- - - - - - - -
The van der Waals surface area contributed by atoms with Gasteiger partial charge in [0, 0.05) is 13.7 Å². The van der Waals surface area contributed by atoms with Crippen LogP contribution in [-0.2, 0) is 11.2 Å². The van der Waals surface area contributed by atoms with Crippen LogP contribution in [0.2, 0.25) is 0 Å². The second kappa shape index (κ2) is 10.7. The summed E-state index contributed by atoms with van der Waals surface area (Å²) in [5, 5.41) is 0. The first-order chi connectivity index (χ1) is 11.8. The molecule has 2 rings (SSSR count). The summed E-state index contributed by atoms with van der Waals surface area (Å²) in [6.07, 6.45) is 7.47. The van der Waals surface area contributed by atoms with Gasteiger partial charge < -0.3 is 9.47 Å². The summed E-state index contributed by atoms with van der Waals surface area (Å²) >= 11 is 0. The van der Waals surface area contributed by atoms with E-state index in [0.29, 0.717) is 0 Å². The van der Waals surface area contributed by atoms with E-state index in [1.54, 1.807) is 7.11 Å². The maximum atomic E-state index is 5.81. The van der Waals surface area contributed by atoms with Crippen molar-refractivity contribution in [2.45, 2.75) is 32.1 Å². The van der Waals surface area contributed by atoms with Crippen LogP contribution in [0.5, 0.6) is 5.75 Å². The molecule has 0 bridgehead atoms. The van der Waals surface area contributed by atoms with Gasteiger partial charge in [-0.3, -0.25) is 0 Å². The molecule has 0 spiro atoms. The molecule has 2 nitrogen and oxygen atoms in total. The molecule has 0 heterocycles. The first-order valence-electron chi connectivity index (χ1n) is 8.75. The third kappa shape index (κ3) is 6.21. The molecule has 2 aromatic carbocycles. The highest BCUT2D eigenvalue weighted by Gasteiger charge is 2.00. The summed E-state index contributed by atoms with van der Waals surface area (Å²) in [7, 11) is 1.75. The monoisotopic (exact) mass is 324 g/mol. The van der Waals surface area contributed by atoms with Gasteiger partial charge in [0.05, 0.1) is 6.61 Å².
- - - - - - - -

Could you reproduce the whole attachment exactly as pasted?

The van der Waals surface area contributed by atoms with Gasteiger partial charge in [0, 0.05) is 13.7 Å². The van der Waals surface area contributed by atoms with Crippen LogP contribution in [-0.2, 0) is 11.2 Å². The van der Waals surface area contributed by atoms with Crippen LogP contribution in [0.2, 0.25) is 0 Å². The second kappa shape index (κ2) is 10.7. The summed E-state index contributed by atoms with van der Waals surface area (Å²) in [5, 5.41) is 0. The first-order chi connectivity index (χ1) is 11.8. The molecule has 2 rings (SSSR count). The summed E-state index contributed by atoms with van der Waals surface area (Å²) in [6.07, 6.45) is 7.47. The van der Waals surface area contributed by atoms with Gasteiger partial charge < -0.3 is 9.47 Å². The summed E-state index contributed by atoms with van der Waals surface area (Å²) >= 11 is 0. The van der Waals surface area contributed by atoms with E-state index in [0.29, 0.717) is 0 Å². The van der Waals surface area contributed by atoms with E-state index in [1.54, 1.807) is 7.11 Å². The maximum atomic E-state index is 5.81. The van der Waals surface area contributed by atoms with Crippen molar-refractivity contribution in [2.45, 2.75) is 32.1 Å². The van der Waals surface area contributed by atoms with Crippen LogP contribution in [0.5, 0.6) is 5.75 Å². The molecule has 0 bridgehead atoms. The van der Waals surface area contributed by atoms with Gasteiger partial charge in [-0.3, -0.25) is 0 Å². The molecule has 0 spiro atoms. The molecule has 2 nitrogen and oxygen atoms in total. The molecule has 0 heterocycles. The first-order valence-electron chi connectivity index (χ1n) is 8.75. The third kappa shape index (κ3) is 6.21. The molecule has 2 aromatic carbocycles. The highest BCUT2D eigenvalue weighted by Gasteiger charge is 2.00. The summed E-state index contributed by atoms with van der Waals surface area (Å²) in [7, 11) is 1.75. The monoisotopic (exact) mass is 324 g/mol. The van der Waals surface area contributed by atoms with Gasteiger partial charge in [0.05, 0.1) is 6.61 Å².